Under the floorboards: Discovering the relics of an Ocean Beach roadhouse

The Breakers roadhouse on Great Highway with San Francisco Motorcycle Club posing, circa 1910.
Courtesy of Glenn Koch & outsidelands.org

Though the Richmond and Sunset Districts are often thought of today as sleepy communities, once covered in sand and known as the Outside Lands because of their proximity to the real action of downtown San Francisco, there was a time when the neighborhoods were home to a sin city of sorts, attracting dwellers to roadhouses, saloons, race tracks and other forms of colorful entertainment.

Those days are long gone, but last week, we got a glimpse into their raucous past when historians Woody LaBounty and David Gallagher of the Western Neighborhoods Project announced that they had unearthed relics from an old roadhouse called “The Breakers” within the floorboards of 1536 La Playa.

It all began with a great photo that went up for auction on ebay of The San Francisco Motorcyle Club posing out in front of a roadhouse called “The Breakers”, circa 1910.

Woody recognized the building right away because a couple of years earlier, they had been contacted by the owner of the 1536 La Playa property (which is more accurately 1536 Great Highway) about its colorful history. In 2010, Woody and David visited the nondescript building to see what they could find as evidence of the roadhouse that was once there, but all they saw was some old wallpaper and light fixtures. While they were there, they noticed another hatch door but the owner didn’t have the key on hand.

After winning the ebay auction for the photo, Woody and David got back in touch with 1536 La Playa and made another visit, this time with full access. And what they found this time around was beyond anything they imagined as they opened hatches in the ceilings and climbed into crawlspaces to see up close what had been sealed off during the building’s various upgrades and post-fire remodels.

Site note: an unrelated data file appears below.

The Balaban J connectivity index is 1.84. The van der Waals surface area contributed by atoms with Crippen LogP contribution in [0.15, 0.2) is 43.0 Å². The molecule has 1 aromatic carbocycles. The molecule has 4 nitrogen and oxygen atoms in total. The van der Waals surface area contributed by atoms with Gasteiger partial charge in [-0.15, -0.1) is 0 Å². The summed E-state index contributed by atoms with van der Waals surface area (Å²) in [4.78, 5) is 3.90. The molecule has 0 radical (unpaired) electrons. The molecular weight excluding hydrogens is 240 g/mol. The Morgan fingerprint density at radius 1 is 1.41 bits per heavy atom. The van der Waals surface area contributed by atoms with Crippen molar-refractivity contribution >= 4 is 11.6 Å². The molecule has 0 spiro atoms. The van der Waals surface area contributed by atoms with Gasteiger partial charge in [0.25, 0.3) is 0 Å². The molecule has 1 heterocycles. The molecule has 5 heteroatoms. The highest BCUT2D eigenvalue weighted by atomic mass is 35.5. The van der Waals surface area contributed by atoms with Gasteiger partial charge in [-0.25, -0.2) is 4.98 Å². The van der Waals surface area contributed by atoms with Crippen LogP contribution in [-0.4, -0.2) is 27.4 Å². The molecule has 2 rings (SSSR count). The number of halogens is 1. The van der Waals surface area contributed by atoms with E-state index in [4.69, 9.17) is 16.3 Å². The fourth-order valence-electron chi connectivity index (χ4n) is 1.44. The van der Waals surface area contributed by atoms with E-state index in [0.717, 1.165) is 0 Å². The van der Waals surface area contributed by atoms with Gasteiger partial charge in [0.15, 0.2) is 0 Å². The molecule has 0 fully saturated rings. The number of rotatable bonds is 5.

“Gargoyle” fish jut out from the mouldings, column capitals, marine scenes, and wall carvings are just a few of the architectural surprises that they found, dating back to the glory days of the roadhouse which closed just before WWII.

Read the full story and see more photos at outsidelands.org

Representatives of the Western Neighborhoods Project will show a presentation on Ocean Beach roadhouse history and the discovery of the reliefs on Saturday, February 16, 2013, 7:00pm at 3 Fish Studios, 4541 Irving Street near 47th Avenue. Admission to the presentation will be free.

Thanks to Woody and David for the sleuthing and most importantly, the preservation of this bit of the West end’s colorful past! It’s why we love the Western Neighborhoods Project 🙂

Sarah B.

A row of gilded lighting fixtures hidden between floors of 1536 La Playa. – Photograph by David Gallagher. Courtesy of outsidelands.org

Photographing roadhouse decorative elements between floors of 1536 La Playa. – Photograph by David Gallagher. Courtesy of outsidelands.org


  1. Thanks RichmondSF! But actually, 1536 La Playa (or Great Highway to some people) is in the Sunset District (south of the Golden Gate Park). Hope that didn’t ruin your day… 🙂

  2. ^ No more Dayquil for moi! 🙂 Thanks to the marvels of blogging, the article instantly became more accurate. Thx Woody!

    Sarah B.

  3. This is a fantastic find. Very little is known about most of the roadhouses of the Outside Lands. Most seldom did any advertising and might not even show up in the City Directory. They were off the grid, so to speak, away from the heart of the city. They were a place for a secret dalliance or night of heavy partying where your neighbors wouldn’t see. There are no other known views of the Breakers, only a newspaper drawing when it was proposed in 1904 and fuzzy long view snapshots where it shows up. The photo that Glenn and Woody won online, assumed against a cross-over audience of motorcycle historians, is a gem. The fact that the building still exists is amazing, and that remnants of the original ornamentation was found in the crawl space makes this truly a unique San Francisco story.

  4. Fantastic find!

    It absolutely boils my blood that someone would cover up a building that had so much character and style with a mid-50s stucco and vinyl fascade. There are so many examples in the city where architecturally beautiful properties were replaced with nondescript and boring properties.

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